Tim Douek, Principal, Utilis Energy has published a well researched and useful article on Energy Pulse titled Natural Gas Supply, Demand and Pricing. I highly recommend reading it if you are interested in some of the details that drive the complex natural gas market. The article is especially strong when it talks about the nature of Liquid Natural Gas (LNG) and its particular project requirements.
If you are like most of my readers and you are interested in successful nuclear power plant projects; you cannot ignore the importance of competitive sources of energy.
A big driver for interest in LNG is the difficulty that the domestic natural gas industry has in increasing its production rate to keep up with the increased demand from electrical power utilities. Those entities have invested a little more than a decade in a massive expansion of natural gas burning power plants. LNG supporters have got to be hoping that the new nuclear projects that have been announced and discussed in many forums will not be successful enough to reduce the need to use that gas fired capacity.
If the licensing and construction activities for new nuclear plants are successful, there is a strong likelihood that more new plant orders will follow closely behind the first ones and that the infrastructure put in place as a partial result of the incentives in the Energy Policy Act (EPA) of 2005 will be put to good use in building a whole new generation of nuclear facilities.
Once nuclear plants are built, they are usually operated at high capacity factors, pushing facilities with higher operating costs out of the generating market. The fuel suppliers for the facilities that are not operating generally are not happy unless they have managed to obtain “take or pay” contracts that provide revenue even if there is no fuel being consumed.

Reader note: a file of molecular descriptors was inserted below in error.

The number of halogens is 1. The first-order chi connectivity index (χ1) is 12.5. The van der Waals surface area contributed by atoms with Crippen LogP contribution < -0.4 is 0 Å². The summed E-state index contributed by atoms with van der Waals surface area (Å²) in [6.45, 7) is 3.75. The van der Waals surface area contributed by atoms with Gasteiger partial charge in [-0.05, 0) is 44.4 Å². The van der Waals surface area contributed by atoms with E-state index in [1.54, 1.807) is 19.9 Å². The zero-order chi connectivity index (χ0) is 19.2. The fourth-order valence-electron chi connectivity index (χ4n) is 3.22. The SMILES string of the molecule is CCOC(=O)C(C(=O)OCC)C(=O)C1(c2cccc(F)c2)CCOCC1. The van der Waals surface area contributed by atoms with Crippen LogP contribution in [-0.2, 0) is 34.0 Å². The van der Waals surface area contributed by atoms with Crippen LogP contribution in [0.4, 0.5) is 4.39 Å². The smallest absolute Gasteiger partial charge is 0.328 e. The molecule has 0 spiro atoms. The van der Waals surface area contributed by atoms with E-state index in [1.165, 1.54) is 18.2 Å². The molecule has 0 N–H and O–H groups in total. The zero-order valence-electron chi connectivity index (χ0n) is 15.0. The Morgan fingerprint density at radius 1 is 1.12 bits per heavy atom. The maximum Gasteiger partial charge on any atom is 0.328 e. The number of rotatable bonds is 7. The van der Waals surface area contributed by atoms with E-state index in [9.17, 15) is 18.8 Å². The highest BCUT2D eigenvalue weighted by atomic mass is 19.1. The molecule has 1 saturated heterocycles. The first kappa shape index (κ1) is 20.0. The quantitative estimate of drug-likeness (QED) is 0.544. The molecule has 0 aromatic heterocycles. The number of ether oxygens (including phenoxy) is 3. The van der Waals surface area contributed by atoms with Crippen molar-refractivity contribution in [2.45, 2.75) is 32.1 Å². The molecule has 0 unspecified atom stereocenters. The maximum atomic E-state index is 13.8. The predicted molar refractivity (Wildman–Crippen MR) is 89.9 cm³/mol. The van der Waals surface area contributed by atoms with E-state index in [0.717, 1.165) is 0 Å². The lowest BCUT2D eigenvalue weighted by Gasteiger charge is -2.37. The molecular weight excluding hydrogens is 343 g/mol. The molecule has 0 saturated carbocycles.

That scenario is certainly NOT part of the future as predicted by the Energy Information Agency’s Annual Energy Outlook. The possibility of large additions of nuclear plant capacity is not included when the EIA makes its predictions for natural gas market demand. According to the EIA, there will only be about 6,000 MW of new nuclear plants constructed; they apparently think that the ONLY reason for the construction interest is to obtain the EPA incentives.
Nuclear plant supporters and investors need to be cautious and watch their backs when involved with the LNG crowd. Our projects have the potential for making their projects unnecessary. If they are able to get them financed and built, our success might cause their investors to become very nervous as the demand for natural gas slowly shrinks, causing prices that do not justify the massive capital investments that they have made.